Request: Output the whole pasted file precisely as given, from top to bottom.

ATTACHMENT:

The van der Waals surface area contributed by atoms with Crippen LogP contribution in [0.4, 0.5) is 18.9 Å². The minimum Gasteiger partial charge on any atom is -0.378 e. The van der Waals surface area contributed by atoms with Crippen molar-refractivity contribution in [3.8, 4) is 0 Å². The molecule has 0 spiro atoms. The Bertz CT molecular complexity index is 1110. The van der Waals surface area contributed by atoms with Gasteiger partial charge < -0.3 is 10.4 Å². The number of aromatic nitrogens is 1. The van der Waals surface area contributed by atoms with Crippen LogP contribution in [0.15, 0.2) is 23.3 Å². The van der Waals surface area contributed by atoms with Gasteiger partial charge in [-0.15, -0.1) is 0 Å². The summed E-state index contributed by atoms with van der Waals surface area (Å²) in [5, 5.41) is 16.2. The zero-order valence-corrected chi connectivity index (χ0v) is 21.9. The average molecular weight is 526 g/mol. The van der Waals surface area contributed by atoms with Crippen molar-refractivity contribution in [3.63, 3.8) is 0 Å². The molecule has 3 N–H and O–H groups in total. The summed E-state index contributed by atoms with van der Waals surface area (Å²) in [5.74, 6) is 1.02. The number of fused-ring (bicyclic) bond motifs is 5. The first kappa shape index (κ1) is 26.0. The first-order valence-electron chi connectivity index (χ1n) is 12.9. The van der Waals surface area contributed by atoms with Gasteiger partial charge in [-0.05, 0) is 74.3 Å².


The van der Waals surface area contributed by atoms with Crippen LogP contribution in [0.4, 0.5) is 18.9 Å². The minimum Gasteiger partial charge on any atom is -0.378 e. The van der Waals surface area contributed by atoms with Crippen molar-refractivity contribution in [3.8, 4) is 0 Å². The molecule has 0 spiro atoms. The Bertz CT molecular complexity index is 1110. The van der Waals surface area contributed by atoms with Gasteiger partial charge < -0.3 is 10.4 Å². The number of aromatic nitrogens is 1. The van der Waals surface area contributed by atoms with Crippen LogP contribution in [0.15, 0.2) is 23.3 Å². The van der Waals surface area contributed by atoms with Gasteiger partial charge in [-0.15, -0.1) is 0 Å². The summed E-state index contributed by atoms with van der Waals surface area (Å²) in [5, 5.41) is 16.2. The zero-order valence-corrected chi connectivity index (χ0v) is 21.9. The average molecular weight is 526 g/mol. The van der Waals surface area contributed by atoms with Crippen molar-refractivity contribution in [3.63, 3.8) is 0 Å². The molecule has 3 N–H and O–H groups in total. The summed E-state index contributed by atoms with van der Waals surface area (Å²) in [5.74, 6) is 1.02. The number of fused-ring (bicyclic) bond motifs is 5. The first kappa shape index (κ1) is 26.0. The first-order valence-electron chi connectivity index (χ1n) is 12.9. The van der Waals surface area contributed by atoms with Gasteiger partial charge in [-0.05, 0) is 74.3 Å².